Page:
Canada Goose landing promo 150x118

Draft Environmental Assessment Available

Comment period is now open and comments will be accepted until June 3rd.

Draft EA Click Here

Coming Soon

What About Visiting Wapato Lake National Wildlife Refuge?

Visiting Wapato Lake

Wapato Lake National Wildlife Refuge is currently not open to the public. This is a new refuge, and before we can open it to public use, there's a lot of work to be done—restoration, planning for public access and acquiring the remaining land. You can see quite a bit of wildlife from the roads—Highway 47, Springhill Road and Gaston Road, but please follow all traffic laws. We look forward to welcoming you on the refuge in the future.

Did You Know?


Broadleaf Arrowhead

"Wapato" comes from the area’s Native American name for broadleaf arrowhead (Sagittaria latifolia), commonly known as the wild or duck potato due to the tubers that grow beneath ground at the end of the stalk. Elsewhere in the state, other tribes had different names for the plant, such as tchua by the Klamath Tribe. Whatever the name, the plant was a staple of Native Americans. And for you Hunger Games fans, the plant is also known as "katniss."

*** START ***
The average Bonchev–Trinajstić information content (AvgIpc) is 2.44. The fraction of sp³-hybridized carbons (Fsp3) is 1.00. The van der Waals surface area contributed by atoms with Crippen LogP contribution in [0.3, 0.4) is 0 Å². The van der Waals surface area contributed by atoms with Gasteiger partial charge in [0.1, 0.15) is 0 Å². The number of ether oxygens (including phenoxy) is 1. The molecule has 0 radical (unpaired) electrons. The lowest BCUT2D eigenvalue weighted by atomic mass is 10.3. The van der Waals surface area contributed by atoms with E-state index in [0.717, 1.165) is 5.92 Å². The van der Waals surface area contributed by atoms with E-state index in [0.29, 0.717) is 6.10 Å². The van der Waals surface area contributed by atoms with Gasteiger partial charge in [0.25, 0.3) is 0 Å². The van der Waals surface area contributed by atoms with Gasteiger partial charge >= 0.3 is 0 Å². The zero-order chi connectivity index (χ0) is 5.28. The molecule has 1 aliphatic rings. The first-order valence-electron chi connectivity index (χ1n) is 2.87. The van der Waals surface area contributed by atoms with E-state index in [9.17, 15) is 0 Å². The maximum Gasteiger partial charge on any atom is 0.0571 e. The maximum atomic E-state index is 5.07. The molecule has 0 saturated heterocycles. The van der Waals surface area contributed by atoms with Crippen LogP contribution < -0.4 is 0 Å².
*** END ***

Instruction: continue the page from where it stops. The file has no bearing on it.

About the Complex

Tualatin River National Wildlife Refuge Complex

Wapato Lake National Wildlife Refuge is managed as part of the Tualatin River National Wildlife Refuge Complex.

Read more about the complex
About the NWRS

National Wildlife Refuge System


The National Wildlife Refuge System, within the U.S. Fish and Wildlife Service, manages a national network of lands and waters set aside to conserve America's fish, wildlife, and plants.

Learn more about the NWRS